Eyewitness saw this huge fireball and then body parts

JERUSALEM — Tali Eliahu, 20, of Jerusalem, voiced the confusion many Israelis felt after the bloody twin suicide bombings Sunday.

"I was against the peace process in the beginning, but after [Prime Minister Yitzhak] Rabin's assassination I began to think that Rabin's way was the right way," she said. "Now, I don't know what to believe."

Sunday's scenes of carnage left many bystanders and the general public similarly confused and angered.

"I heard the explosion, looked up, and saw what looked like a body flying through the air," said Yitzhak Reuven, an Egged ticket-checker who was standing across the intersection.

"People were calling out, `Help me, help me,' and `I'm burning.' There were bodies and parts of bodies all over the place," Reuven said.

Michael Dan, on his way to a nearby bus stop when the explosion occurred, said "a cloud of yellow smoke rose out of the bus."

In much of central Jerusalem, life came to a virtual standstill as dozens of ambulances rushed to the scene almost as soon as the first blast occurred.

All main roads leading to the central bus station were sealed as rescue crews evacuated the injured and the dead. Rescue workers searched for victims in the twisted wreckage of the bus, while members of Chevra Kadisha, the ultra-religious burial society, combed the bus, the street, even tree branches for body parts. (According to Jewish law, all bodies, including dismembered parts, must be buried within 24 hours.)

The owner of a nearby bagel shop, David Oberman, went to the scene and found a 16-year-old boy.

"I found the boy lying on the pavement and I pulled him away from the bus, which was smoking. I carried him to an ambulance, and his wounds appeared superficial.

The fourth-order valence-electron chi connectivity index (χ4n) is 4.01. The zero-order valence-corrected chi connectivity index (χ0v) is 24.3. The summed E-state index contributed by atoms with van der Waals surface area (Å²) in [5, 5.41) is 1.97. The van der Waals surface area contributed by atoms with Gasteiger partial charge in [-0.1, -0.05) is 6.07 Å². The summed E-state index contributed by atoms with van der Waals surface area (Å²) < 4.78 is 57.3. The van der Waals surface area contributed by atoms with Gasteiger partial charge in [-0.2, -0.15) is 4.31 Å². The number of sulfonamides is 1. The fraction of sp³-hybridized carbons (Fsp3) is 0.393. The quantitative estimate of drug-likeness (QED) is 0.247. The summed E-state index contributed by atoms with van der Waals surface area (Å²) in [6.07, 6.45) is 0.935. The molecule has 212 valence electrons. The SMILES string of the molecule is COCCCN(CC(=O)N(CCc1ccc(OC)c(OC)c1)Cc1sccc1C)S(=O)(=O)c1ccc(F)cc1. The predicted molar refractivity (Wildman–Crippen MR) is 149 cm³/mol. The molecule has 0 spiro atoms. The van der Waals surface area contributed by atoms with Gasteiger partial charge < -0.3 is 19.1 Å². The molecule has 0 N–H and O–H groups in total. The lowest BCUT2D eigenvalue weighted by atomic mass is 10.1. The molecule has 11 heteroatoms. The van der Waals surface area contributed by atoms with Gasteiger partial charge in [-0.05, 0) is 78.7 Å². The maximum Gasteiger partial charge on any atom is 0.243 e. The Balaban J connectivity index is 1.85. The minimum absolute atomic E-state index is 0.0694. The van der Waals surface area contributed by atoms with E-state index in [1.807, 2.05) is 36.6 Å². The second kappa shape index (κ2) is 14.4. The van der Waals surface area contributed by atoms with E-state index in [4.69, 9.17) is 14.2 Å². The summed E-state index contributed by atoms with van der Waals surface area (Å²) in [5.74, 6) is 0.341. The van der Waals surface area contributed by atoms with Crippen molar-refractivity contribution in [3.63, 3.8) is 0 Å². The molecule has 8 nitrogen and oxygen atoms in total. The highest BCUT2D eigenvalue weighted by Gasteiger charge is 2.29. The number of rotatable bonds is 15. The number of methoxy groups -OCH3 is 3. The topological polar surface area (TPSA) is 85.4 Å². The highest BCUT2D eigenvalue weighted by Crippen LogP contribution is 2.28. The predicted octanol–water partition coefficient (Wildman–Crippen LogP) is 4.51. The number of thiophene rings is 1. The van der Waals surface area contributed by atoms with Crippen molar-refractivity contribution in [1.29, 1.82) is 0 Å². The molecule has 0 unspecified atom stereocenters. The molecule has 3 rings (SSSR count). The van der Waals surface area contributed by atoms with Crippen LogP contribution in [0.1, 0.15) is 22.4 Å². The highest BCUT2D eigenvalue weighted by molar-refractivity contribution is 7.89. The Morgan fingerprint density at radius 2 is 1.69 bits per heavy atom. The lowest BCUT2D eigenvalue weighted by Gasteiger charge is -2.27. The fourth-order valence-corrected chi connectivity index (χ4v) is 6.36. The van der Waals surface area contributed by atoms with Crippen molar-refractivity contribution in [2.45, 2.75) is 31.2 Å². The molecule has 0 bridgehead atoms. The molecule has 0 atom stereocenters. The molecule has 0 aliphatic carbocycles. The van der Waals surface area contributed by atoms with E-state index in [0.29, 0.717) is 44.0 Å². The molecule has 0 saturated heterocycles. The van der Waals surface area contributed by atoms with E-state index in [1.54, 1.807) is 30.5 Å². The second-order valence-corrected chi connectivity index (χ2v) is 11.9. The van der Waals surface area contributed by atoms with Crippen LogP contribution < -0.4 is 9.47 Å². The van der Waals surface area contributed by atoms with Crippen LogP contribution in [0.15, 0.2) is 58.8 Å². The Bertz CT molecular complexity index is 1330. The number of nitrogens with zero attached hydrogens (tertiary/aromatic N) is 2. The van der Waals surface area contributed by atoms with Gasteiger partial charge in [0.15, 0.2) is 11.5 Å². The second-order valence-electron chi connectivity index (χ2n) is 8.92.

"He was in shock and couldn't open his eyes, but he was coherent. It was only later, after the doctors took X-rays, that we learned that he had shrapnel in his brain. His mother, who was sitting beside him, was sent to another hospital. I don't know her condition."

Before he accompanied the teenager to the hospital, Oberman said he saw two others in the ambulance. "One, a woman soldier, was burned and hysterical. The second, a young man, seemed to have third-degree burns over much of his body."

Even after the destroyed bus and other damaged cars and buses were removed from the scene three hours later, hundreds of people still milled about the Jerusalem bomb site.

Some set up makeshift shrines with pieces of twisted wreckage and lit memorial candles. Many others shouted anti-government slogans and called for an end to peace negotiations with the Palestinians. About 100 police prevented angry onlookers from spilling into the street.

Jerusalem Police Chief Arye Amit said a suicide bomber somewhere in the middle of the bus apparently set off the explosion. The roof was blown off and the bus was completely gutted.

At an army hitchhiking stand outside Ashkelon, a similar, smaller bomb went off 45 minutes later as scores of soldiers and civilians were waiting for rides, many discussing the news about the Jerusalem attack.

"I turned to my left and saw this huge fireball and then body parts," said eyewitness Yitzhak Zvilli.